Etymology
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wort (n.)

"a plant," Old English wyrt "root, herb, vegetable, plant, spice," from Proto-Germanic *wurtiz (source also of Old Saxon wurt, Old Norse, Danish urt, Old High German wurz "plant, herb," German Wurz, Gothic waurts, Old Norse rot "root"), from PIE root *wrād- "branch, root." St. John's wort attested from 15c.

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navelwort (n.)

type of plant, mid-15c., from navel + wort. So called from the form of the nutlets.

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colewort (n.)

late 14c., "cabbage," later especially "kale, greens;" from cole (n.1) + wort.

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hogwort (n.)
1846, from hog (n.) + wort. Said to be called for its "fetid porcine smell."
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ragwort (n.)

plant used medicinally, native to Eurasia, late 14c., from rag (n.1) (see ragged), in reference to the appearance of the leaves, + wort.

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mugwort (n.)

the plant Artemisia vulgaris, Old English mugcwyrt, literally "midge wort," from Proto-Germanic *muggiwurti, from *muggjo- "fly" (see midge) + *wurtiz (see wort).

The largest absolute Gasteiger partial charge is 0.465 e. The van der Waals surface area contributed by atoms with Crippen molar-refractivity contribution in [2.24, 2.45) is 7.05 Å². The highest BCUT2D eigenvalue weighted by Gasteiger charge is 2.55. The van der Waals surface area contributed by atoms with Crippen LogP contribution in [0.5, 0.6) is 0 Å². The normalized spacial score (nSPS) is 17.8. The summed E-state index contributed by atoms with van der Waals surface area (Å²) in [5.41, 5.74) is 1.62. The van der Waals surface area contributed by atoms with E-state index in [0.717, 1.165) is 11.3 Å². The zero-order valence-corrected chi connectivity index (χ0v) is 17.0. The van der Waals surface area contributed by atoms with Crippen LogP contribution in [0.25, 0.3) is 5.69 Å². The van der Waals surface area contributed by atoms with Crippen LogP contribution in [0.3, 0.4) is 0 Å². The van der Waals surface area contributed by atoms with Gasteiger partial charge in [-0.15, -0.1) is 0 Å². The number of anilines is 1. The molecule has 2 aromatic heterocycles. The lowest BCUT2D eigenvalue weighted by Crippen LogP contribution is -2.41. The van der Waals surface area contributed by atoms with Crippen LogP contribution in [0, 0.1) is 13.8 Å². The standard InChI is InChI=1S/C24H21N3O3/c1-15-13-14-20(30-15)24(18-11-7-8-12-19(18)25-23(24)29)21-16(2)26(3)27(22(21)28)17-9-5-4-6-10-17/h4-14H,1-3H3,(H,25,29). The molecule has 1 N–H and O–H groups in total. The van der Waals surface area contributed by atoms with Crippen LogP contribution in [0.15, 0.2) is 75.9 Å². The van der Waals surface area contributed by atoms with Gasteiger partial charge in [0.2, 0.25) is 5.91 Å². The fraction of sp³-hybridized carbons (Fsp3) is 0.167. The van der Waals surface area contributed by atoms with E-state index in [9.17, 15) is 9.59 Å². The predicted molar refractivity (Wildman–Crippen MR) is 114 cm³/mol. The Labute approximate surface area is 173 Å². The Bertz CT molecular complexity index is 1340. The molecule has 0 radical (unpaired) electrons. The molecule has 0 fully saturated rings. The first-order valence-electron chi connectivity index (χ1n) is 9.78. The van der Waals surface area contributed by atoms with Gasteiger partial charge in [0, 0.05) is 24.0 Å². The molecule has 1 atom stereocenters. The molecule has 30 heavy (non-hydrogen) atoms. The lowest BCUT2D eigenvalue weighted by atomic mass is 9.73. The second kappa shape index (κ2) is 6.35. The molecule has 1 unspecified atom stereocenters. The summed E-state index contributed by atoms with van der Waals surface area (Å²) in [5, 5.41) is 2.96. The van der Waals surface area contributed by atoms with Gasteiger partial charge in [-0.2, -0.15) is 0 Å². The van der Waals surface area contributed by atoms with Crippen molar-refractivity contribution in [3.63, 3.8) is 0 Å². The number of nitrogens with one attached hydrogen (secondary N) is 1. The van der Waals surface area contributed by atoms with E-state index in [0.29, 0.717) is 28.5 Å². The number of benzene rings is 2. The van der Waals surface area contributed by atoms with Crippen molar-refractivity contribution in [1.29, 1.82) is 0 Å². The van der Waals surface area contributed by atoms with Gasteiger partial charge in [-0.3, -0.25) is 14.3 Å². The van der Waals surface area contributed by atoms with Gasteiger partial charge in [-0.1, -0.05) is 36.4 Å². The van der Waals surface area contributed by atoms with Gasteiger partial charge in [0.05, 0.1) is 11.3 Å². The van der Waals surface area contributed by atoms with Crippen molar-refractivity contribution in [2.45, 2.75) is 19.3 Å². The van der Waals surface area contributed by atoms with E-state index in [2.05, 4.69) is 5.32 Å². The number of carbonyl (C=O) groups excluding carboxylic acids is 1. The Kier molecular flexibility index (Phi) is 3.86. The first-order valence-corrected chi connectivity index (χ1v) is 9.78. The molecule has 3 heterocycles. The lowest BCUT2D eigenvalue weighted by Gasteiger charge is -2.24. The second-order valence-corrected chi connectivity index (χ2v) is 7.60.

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collard (n.)

variety of kale with fleshy leaves along the stem, 1755, American English, a Southern corruption of colewort (Middle English) "cabbage," later especially "kale, greens." The first element is related to the cole in cole-slaw; for second element, see wort. Related: Collards.

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liverwort (n.)
late Old English liferwyrt, from lifer (see liver (n.1)) + wyrt (see wort). A loan-translation of Medieval Latin hepatica. Applied to various plants with liver-shaped leaves or that were used to treat liver disorders. Similar formation in German leberkraut.
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herb (n.)
c. 1300, erbe "non-woody plant," especially a leafy vegetable used for human food, from Old French erbe "grass, herb, plant fed to animals" (12c., Modern French herbe), from Latin herba "grass, an herb; herbage, turf, weeds" (source also of Spanish yerba, Portuguese herva, Italian erba). The form of the English word was refashioned after Latin since 15c., but the h- was mute until 19c. Slang meaning "marijuana" is attested from 1960s. The native word is wort.
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vegetable (n.)
mid-15c., "non-animal life," originally any plant, from vegetable (adj.); specific sense of "plant cultivated for food, edible herb or root" is first recorded 1767. Meaning "person who leads a monotonous life" is recorded from 1921; sense of "one totally incapacitated mentally and physically" is from 1976.

The Old English word was wyrt (see wort). The commonest source of words for vegetables in Indo-European languages are derivatives of words for "green" or "growing" (compare Italian, Spanish verdura, Irish glasraidh, Danish grøntsager). For a different association, compare Greek lakhana, related to lakhaino "to dig."
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